i3lock: Cool Screen Locker (Console) for Ubuntu Linux

Ubuntu comes with a screen locking utility by default and it is pretty decent. However, if you wanted something that gives you more options plus, a bit fun to use, then you might like the utility called “i3lock”.

Let’s say you wanted to lock your screen with the mouse pointer enabled and set the background to a screenshot of your desktop that you just took, and to make your wildest dreams come true ;-), a friend comes and tries to use the computer but complains saying that the desktop seems to be stuck ;-), yep, you can do that with “i3lock”.

It’s actually a pretty powerful tool and has few options (that are easy to enable/disable) such as:

*. Change the background color (default is “White”) or use a custom background.

Wanna leave something like this on your locked screen?, It could be fun, or maybe not 😉 …

*. Enable/Disable the mouse pointer once the screen is locked (hidden by default).

*. Enable/Disable “DPMS” (disabled by default).

In other words, once you lock the screen with the “DPMS” (an advanced power saving technology that comes with display screens) option enabled, “i3lock” will turn off your monitor immediately to save power and will be automatically turned on when you start typing the password or move your mouse.

*. Image “tiling”: If your custom image has a smaller resolution than the monitor, then this will make it tiled all over your screen.

*. Multi-monitor support.

*. Enable/Disable “Beeps” on errors (however, it did not work while I was using it).

That’s it.

You can install “i3lock” utility in Ubuntu 12.04 Precise Pangolin, 11.10 Oneiric Ocelot, 11.04 Natty Narwhal, 10.10 and 10.04 by using the below commands in your Terminal window.

sudo apt-get install i3lock

The versions in the Ubuntu repositories are slightly outdated than the current version but I don’t think they aren’t missing out any new features nonetheless.

How to use it?

Quite simple actually. If all you want is to lock your screen with the default settings, then simply use the below command.

i3lock -n

Once it unlocks the screen, you should see an output similar to this (including failed attempts due to wrong passwords, if any)…

The “-n” argument is not really necessary, but without it, when you unlock the screen, “i3lock” will still be running in the background, so you’ll have to manually close it. But with the “-n” argument, as soon as you unlock your screen, the utility will also be terminated automatically. So I prefer to use it all the time.

How to unlock the screen?

Unlike with the built in screen lock tool in Ubuntu, “i3lock” does not have a password input field. So to unlock the screen, simply type your password and when done press the “Enter” key. Then wait for like a second and it should unlock the screen.

If you mistype the password, then you can simply press the “Enter” key. And then again re-type the correct password and press the “Enter” again which should do the trick (or you can keep pressing the backspace to delete the wrong password. But since it doesn’t have a password field, it’s a bit hectic to know if all the characters are deleted or not though).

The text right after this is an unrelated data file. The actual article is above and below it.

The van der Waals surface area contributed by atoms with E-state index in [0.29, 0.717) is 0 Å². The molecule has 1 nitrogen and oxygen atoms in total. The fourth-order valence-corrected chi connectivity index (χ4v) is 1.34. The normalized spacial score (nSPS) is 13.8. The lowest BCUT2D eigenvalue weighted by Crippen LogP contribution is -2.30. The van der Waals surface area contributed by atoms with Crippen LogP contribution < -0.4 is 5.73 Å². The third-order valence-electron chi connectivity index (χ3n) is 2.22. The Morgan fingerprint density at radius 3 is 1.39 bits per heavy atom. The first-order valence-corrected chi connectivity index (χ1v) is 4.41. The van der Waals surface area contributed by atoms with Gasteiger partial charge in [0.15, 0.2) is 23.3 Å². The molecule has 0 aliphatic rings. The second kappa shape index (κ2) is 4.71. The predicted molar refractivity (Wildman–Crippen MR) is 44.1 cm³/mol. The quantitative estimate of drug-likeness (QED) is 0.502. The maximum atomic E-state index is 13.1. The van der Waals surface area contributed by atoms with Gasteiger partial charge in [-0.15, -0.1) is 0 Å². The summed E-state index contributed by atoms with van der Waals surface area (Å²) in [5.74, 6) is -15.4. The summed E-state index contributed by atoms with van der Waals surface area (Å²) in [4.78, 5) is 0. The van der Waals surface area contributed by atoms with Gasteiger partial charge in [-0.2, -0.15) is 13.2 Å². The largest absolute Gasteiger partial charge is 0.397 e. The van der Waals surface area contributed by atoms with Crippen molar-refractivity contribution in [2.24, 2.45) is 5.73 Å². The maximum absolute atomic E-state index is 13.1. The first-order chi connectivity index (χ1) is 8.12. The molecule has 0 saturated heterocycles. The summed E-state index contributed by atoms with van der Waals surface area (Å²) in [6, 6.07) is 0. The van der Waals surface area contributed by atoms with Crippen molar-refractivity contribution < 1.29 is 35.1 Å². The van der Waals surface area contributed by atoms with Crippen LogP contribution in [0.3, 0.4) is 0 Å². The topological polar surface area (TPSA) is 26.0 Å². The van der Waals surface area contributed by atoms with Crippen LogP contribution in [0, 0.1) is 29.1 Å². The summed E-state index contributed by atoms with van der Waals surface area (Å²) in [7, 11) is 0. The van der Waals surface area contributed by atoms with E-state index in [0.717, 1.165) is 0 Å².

How to change the default color?

For that, use it in the below format.

i3lock -c 000000 -n

Just replace “000000” with your preferred color (in RGB format).

Using an image (my favorite! ;-)) with the mouse pointer enabled …

As mentioned, you can get a little fun out of your friends by setting the current desktop’s screenshot as the background (or any image you want). For that, please use the below command.

i3lock -i your-image-path -p default -n

Just replace “your-image-path” with the name and the path of your image file and don’t change anything else. For instance, let’s say that I have an image called “fake-desktop.png” on my “Home” folder that I want to use. Then I’ll the below command.

i3lock -i fake-desktop.png -p default -n

If you want the monitor to be turned off automatically, then use the “-d” argument with any of the above mentioned custom commands.

For instance, if I wanted to turn the monitor off with the above command (so the fake desktop image will be only visible after moving the mouse or clicking the keyboard), then I’d simply add the “-d” argument as shown below.

i3lock -i fake-desktop.png -p default -d -n

All these commands are actually written in its manual. To read that, use the below command.

man i3lock

That’s it.

So, as a final word, if you’re bored with the functionality of the default screen locker in Ubuntu and looking for something that lets you lock your screen directly from the Console (command-line) with some cool features, then “i3lock” is worth trying :D. Enjoy!.

An RHCE, 'Linux' user with 14+ years of experience. Extreme lover of Linux and FOSS. He is passionate to test every Linux distribution & compare with the previous release to write in-depth articles to help the FOSS community.

12 thoughts on “i3lock: Cool Screen Locker (Console) for Ubuntu Linux”

    • Hi,

      Well, you could customize the keyboard shortcut and simply try adding the ‘i3lock’ command as the command that gets executed when those shortcuts are used.

      • Yeah, I had that idea too, but it only works if I use the shortcut…
        I would like that my laptop uses i3lock when I open… (If I do the shorcut before closing the laptop, the screens doesn’t suspend and I’m afraid it would consume much energy).
        In any case, thanks for you’re answer 🙂

  1. FYI i3lock is a utility part of the i3 window manager, a lightweight tiling window manager which is excellent for small screens, battery life, and efficiency.

    This is a newer fork of the old i3 called i3-gaps: https://github.com/Airblader/i3

    You can install some distros with i3 preinstalled, I recommend the community maintained Manjaro+i3 distribution (based on Manjaro and in turn based on Arch).


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